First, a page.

The recent increase in active shootings has put workplace violence safety concerns front and center for many companies. Cal/OSHA is now taking steps to pass regulations that treat workplace violence as a safety hazard for general industry businesses. California companies need to consider how to comply with the law if it goes into effect.
Any threatening, intimidating, or disruptive behavior that occurs at the job site constitutes workplace violence. It runs the gamut from verbal abuse to physical assaults and even homicide. Employees, clients, and visitors may all be affected.
According to the Bureau of Labor Statistics' Census of Fatal Occupational Injuries (CFOI), intentional injuries resulting in death were the third-highest cause of workplace fatalities in the United States in 2019, resulting in 761 deaths. In any form, workplace violence is a significant concern for employers and employees nationwide.
Cal/OSHA Workplace Violence Prevention Regulations
The Violence Prevention in Health Care regulation is currently the only workplace violence prevention regulation that Cal/OSHA directly administers in the health care industry. All other industries are indirectly regulated by Section 3203, the Cal/OSHA version of the General Duty Clause. Because workplace violence incidents, especially workplace shootings, are increasing, the new regulation will increase protections for all California workers.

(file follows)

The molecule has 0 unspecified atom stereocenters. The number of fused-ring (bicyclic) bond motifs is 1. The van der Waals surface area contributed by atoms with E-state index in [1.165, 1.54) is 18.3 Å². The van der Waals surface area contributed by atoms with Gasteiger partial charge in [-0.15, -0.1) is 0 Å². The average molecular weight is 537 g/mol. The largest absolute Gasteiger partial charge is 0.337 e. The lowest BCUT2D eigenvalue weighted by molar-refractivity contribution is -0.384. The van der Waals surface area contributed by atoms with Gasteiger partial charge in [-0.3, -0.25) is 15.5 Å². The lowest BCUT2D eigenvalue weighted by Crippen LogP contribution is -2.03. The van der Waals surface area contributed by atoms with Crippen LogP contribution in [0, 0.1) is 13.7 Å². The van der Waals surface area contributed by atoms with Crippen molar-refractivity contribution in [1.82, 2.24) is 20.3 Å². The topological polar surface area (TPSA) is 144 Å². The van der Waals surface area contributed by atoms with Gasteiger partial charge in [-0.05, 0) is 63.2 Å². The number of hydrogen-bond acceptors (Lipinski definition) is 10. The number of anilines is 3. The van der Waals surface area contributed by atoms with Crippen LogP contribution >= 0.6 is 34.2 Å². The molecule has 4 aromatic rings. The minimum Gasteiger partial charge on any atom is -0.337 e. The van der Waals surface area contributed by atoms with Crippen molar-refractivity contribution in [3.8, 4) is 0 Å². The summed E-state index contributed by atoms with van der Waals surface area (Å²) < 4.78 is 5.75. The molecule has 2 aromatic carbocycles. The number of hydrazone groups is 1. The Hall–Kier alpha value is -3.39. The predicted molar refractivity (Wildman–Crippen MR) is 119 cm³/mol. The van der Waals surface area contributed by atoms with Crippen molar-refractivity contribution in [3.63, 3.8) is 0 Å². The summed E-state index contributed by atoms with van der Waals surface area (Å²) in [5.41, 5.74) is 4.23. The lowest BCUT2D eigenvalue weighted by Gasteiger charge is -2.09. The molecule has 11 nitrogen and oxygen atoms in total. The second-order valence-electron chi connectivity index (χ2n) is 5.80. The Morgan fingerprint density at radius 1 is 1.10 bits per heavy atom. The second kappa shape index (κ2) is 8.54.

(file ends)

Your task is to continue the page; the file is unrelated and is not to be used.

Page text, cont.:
As a result, Cal/OSHA recently released a revised draft regulation regarding workplace violence prevention for general industry. The regulation would apply to all California companies and would require employers to enact measures such as:
- A workplace violence prevention plan (similar to COVID-19 prevention plans),
- A violent incident log
- Employee training
- Recordkeeping regarding workplace violence and workplace violence hazards
4 Ways to Prepare for Cal/OSHA Workplace Violence Prevention Regulation